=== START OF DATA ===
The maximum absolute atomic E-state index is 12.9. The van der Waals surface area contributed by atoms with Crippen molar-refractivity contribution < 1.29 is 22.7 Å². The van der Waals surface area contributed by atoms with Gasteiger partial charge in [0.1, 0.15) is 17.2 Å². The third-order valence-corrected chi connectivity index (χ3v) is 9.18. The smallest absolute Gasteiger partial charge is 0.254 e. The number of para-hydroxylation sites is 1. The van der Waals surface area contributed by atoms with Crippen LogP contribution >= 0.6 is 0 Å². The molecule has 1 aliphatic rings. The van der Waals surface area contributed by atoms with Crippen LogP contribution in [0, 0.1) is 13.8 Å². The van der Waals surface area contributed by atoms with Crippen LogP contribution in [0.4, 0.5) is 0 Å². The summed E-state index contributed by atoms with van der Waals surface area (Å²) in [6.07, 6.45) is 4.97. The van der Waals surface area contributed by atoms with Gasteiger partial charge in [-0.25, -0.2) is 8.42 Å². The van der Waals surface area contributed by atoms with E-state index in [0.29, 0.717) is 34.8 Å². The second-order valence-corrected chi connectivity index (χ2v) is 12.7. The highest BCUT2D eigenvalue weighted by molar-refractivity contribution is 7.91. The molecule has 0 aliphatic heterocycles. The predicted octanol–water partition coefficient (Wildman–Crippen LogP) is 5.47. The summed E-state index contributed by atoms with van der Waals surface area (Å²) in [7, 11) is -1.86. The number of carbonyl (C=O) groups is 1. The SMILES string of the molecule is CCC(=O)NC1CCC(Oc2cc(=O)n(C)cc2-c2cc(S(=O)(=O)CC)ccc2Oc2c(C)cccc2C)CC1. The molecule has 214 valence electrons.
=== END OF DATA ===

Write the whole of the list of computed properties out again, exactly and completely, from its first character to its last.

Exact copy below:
The maximum absolute atomic E-state index is 12.9. The van der Waals surface area contributed by atoms with Crippen molar-refractivity contribution < 1.29 is 22.7 Å². The van der Waals surface area contributed by atoms with Gasteiger partial charge in [0.1, 0.15) is 17.2 Å². The third-order valence-corrected chi connectivity index (χ3v) is 9.18. The smallest absolute Gasteiger partial charge is 0.254 e. The number of para-hydroxylation sites is 1. The van der Waals surface area contributed by atoms with Crippen LogP contribution >= 0.6 is 0 Å². The molecule has 1 aliphatic rings. The van der Waals surface area contributed by atoms with Crippen LogP contribution in [0, 0.1) is 13.8 Å². The van der Waals surface area contributed by atoms with Crippen LogP contribution in [0.4, 0.5) is 0 Å². The summed E-state index contributed by atoms with van der Waals surface area (Å²) in [6.07, 6.45) is 4.97. The van der Waals surface area contributed by atoms with Gasteiger partial charge in [-0.25, -0.2) is 8.42 Å². The van der Waals surface area contributed by atoms with E-state index in [0.29, 0.717) is 34.8 Å². The second-order valence-corrected chi connectivity index (χ2v) is 12.7. The highest BCUT2D eigenvalue weighted by molar-refractivity contribution is 7.91. The molecule has 0 aliphatic heterocycles. The predicted octanol–water partition coefficient (Wildman–Crippen LogP) is 5.47. The summed E-state index contributed by atoms with van der Waals surface area (Å²) in [7, 11) is -1.86. The number of carbonyl (C=O) groups is 1. The SMILES string of the molecule is CCC(=O)NC1CCC(Oc2cc(=O)n(C)cc2-c2cc(S(=O)(=O)CC)ccc2Oc2c(C)cccc2C)CC1. The molecule has 214 valence electrons.